If you are a higher rate taxpayer and make payments into either an employer provided pension or a privately arranged pension are you claiming tax relief on the amount of your contributions? If the answer is no or you aren’t sure then read on.
How much tax relief can I get on my pension contributions?
The tax relief available on payments into a personal pension varies depending on whether or not you are a basic rate taxpayer (20%), a higher rate taxpayer (40%) or an additional rate taxpayer (45%). Paying into a personal pension plan or stakeholder scheme is treated as being paid net of basic rate tax (i.e. 20%) and by default your pension provider will automatically recover the 20% tax deduction from the government. This means for every £80 of your net income that you pay into the pension you actually get £100 in the pot. If you are basic rate taxpayer then you need do nothing further.
If you are a higher rate taxpayer or additional rate taxpayer you can claim further tax relief of up to 25% on top of the 20% already recovered on your behalf by your pension provider. This can be up to a further 25% depending on your income level. To claim this additional tax relief you must actually make a claim and this would normally be done via your self assessment tax return (if you complete one) or by contacting HMRC directly by telephone or in writing.
How much can I pay into a pension?
You can save and pay into a personal pension of up to 100% of your salary or other earned income but the amount of benefit you get in terms of tax relief is subject to both the amount of tax paid in the year and the ‘annual allowance’.
If you have no earnings you can still contribute up to £2,880 (net) per annum into a pension scheme and receive tax relief on that contribution (by a credit to your pension to bring the contribution up to £3,600 gross). If you pay more than £2,880 net in a tax year into your pension scheme you need to have earnings to at least match the amount paid otherwise no tax relief will be given on the excess over £2,880.
How much is the annual allowance?
The Annual Allowance is the amount set by HMRC. For the year 2017/18 the limit is set at £40,000 (gross) per annum. Please be aware that the annual allowance is by reference to both:
in respect of any pension input periods (PIP) ending in the tax year.
For those with total income in excess of £150,000 the annual allowance is restricted by £1 for every £2 of income above the threshold, the maximum restriction being £30,000. This effectively means that an individual with income greater than £210,000 in a tax year has an annual allowance of only £10,000.
This information relates to defined contribution schemes only, defined benefit schemes [e.g. final salary schemes] are subject to different rules when it comes to ascertaining the increase in value in relation to the annual allowance. As these rules are complex it is not feasible to go into them in detail in this guide)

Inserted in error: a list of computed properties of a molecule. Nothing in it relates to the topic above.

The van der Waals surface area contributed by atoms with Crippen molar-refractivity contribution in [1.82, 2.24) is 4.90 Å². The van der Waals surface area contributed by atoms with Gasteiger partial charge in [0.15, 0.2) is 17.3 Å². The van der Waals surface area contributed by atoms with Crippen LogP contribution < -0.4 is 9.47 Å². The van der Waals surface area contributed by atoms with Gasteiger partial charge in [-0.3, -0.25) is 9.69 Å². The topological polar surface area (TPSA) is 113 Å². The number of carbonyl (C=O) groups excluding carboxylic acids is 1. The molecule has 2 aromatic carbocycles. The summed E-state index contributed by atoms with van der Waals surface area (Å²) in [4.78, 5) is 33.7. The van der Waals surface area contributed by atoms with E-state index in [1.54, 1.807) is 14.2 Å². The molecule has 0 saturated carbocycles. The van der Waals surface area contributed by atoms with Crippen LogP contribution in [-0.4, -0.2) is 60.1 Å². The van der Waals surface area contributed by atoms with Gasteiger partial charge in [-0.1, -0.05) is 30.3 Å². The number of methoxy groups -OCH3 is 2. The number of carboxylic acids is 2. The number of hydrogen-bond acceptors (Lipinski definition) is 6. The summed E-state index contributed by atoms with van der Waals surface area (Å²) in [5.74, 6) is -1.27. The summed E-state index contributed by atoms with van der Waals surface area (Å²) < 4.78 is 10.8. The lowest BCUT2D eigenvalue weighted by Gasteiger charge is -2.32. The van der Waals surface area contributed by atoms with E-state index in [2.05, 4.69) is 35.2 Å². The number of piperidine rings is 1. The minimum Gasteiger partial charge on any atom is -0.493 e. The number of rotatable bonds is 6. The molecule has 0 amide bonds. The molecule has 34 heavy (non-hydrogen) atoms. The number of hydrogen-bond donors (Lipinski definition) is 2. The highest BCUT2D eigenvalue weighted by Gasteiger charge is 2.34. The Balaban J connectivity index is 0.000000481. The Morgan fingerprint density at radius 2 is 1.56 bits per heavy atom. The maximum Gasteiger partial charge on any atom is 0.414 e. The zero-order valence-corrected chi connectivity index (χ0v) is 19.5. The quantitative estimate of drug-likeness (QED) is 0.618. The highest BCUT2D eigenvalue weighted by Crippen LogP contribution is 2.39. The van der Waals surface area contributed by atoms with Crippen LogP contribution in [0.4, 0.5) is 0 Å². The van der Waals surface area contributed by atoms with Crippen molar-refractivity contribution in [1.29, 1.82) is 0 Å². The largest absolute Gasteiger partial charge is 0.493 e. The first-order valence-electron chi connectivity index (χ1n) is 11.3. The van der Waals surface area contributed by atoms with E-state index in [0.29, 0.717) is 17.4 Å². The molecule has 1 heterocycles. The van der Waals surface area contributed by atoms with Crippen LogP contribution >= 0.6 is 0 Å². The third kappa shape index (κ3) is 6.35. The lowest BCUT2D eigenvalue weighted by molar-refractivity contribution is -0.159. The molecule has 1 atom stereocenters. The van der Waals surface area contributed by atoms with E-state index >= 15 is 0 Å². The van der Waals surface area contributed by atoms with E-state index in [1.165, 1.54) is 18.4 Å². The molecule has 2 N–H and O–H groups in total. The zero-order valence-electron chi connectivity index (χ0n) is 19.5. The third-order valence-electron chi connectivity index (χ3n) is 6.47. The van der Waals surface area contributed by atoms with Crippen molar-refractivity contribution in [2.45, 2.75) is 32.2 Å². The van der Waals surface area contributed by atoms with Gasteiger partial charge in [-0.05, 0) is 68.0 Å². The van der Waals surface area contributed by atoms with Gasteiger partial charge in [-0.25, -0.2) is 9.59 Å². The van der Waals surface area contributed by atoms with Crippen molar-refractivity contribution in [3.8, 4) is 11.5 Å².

For tax years commencing 6 April 2011 onwards it has been possible to carry forward unused annual allowances from the previous 3 tax years. This means that potentially you could contribute up to £160,000 gross to your pension during the year ended 5 April 2018 if you have not made any payments into a pension over the previous three tax years. HMRC have published a handy calculator on their website that allows you to calculate the total unused annual allowances that are available to be used in a particular tax year, a link to the calculator and further information is available at http://www.hmrc.gov.uk/tools/pension-allowance/.
What is a Pension Input Period?
It is also important to be aware that the annual allowance does not necessarily relate to pension contributions paid in a particular tax year but instead it refers to pension contributions paid during the PIP ending in the tax year. For example if you opened the pension scheme on 1 February 2003 then your pension input period is the year ending 31 January. For the tax year ending 5 April 2018 your annual allowance relates to all contributions (personal or employer) paid into that pension plan in the year ending 31 January 2018.
What happens if I misjudge and exceed the annual allowance?
Should you pay amounts to your pension such that you exceed the annual allowance in a tax year and you have no unused allowance carried forward then there will be additional tax payable in that tax year so as to reduce the tax relief received down to that defined by the annual allowance.
I’m considering making a contribution to a pension, what should I do?
Pensions, particularly in light of the changes over recent years, are a complex area and this guide summarises the basic tax treatment of pension contributions as things stand at date of publication. This guide should not be used in any circumstances as a substitute for full and proper consultation with a qualified financial adviser. Before making any decisions regarding pensions or other investments we would strongly recommend seeking professional advice from a qualified financial adviser to ensure you are in full possession of all relevant and up to date information.
The method of claiming the tax relief is also slightly different in that any professional fees or subscriptions would normally be included as a deduction in your accounts each year. As such, a claim for tax relief would flow automatically when these figures are entered on your Tax Return unless you had any reason to disallow these costs for tax purposes.
I’ve paid into a pension but have never claimed higher rate tax relief. I need help!
If you need assistance with making a claim for tax relief in respect of payments that you have made to a pension feel free to give us a call today or email us at firstname.lastname@example.org and we shall be happy to help.